Hmm, it’s hard to find any absolute negatives about this film. I mean, one thing that might put people off is the obliqueness of the story. Much of it remains unexplained, and there are quite a few loose ends left flapping in the breeze. The Shooting has been called an existential Western, which should give you some idea of what to expect; if that phrase makes you wince in trepidation, then this probably won’t be your cup of coffee. And if you’re looking for a solid plot, you won’t find one here. The ending is abrupt and as obscure and mysterious as the rest of the film. Saying that, I don’t think that it’s necessarily a bad thing: tonally its consistent, and in a world where viewers are too often babied along and spoon-fed information via info dumps and clumsy plot devices, an ending that leaves us reeling and asking questions is a refreshing thing.
Sometimes there’s a real sense of ingenuity to films that are shot on a shoestring. The Shooting is no exception; with only $75k to play with – and any overspend coming out of the Hellman and Nicholson’s own pockets – they had to get inventive with certain aspects of film making. While the film certainly has a rough readiness to it, it doesn’t feel low budget, mostly thanks to the brilliant location. Filmed entirely in Utah, the dusty, arid landscape is at once familiar and strange. It doesn’t have the instantly recognisable quality of somewhere like Monument Valley, and as a result, is the perfect canvas for a sort of nowhere-place; a nightmare of a frontier, rather than one situated in the real world.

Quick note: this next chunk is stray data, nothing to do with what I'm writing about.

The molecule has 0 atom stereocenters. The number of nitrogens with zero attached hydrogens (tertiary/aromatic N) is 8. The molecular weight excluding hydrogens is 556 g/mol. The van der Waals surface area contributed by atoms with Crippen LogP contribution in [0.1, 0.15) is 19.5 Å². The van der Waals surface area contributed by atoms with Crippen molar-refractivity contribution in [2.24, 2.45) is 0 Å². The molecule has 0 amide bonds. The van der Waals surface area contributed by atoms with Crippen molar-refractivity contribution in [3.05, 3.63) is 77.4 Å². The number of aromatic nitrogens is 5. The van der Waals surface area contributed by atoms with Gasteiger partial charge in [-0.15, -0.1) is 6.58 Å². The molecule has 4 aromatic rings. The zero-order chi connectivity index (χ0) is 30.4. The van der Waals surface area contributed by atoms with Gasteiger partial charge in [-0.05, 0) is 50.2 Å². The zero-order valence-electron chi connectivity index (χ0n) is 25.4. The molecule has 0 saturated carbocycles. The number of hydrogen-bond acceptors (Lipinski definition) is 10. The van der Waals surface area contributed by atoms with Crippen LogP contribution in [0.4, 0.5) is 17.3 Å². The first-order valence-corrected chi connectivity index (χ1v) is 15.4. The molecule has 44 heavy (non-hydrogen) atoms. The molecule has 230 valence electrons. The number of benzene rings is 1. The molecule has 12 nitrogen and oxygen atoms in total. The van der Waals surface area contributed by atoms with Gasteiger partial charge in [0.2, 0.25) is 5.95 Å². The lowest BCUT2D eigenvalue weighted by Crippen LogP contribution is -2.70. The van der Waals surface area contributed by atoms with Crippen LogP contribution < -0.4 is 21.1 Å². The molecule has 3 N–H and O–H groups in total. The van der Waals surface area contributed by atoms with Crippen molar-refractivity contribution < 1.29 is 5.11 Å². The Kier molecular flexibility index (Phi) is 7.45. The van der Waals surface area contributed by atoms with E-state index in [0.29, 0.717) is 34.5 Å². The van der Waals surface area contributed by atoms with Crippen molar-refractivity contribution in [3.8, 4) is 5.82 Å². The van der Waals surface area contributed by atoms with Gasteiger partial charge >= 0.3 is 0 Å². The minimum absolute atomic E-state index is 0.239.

The film makes the best of it, alternating long, lingering shots of the trail with intense close ups, especially of Perkins and Nicholson. Considering the production could only afford eight feet of dolly track, it’s an impressive feat. The lighting plays a big part of this film’s unique look, too. If you like things glossy and artfully lit then steer clear: the budget didn’t stretch to lighting equipment, so cinematographer Gregory Sandor shot the entire film using natural light. If one or two scenes are almost too dark to see, well, that’s just part of the ambience.
All in all, The Shooting is deserves to be much better known than it is, both for Eastman’s clever script, its captivating performances, and for dropping a much-needed dose of acid into the Western genre.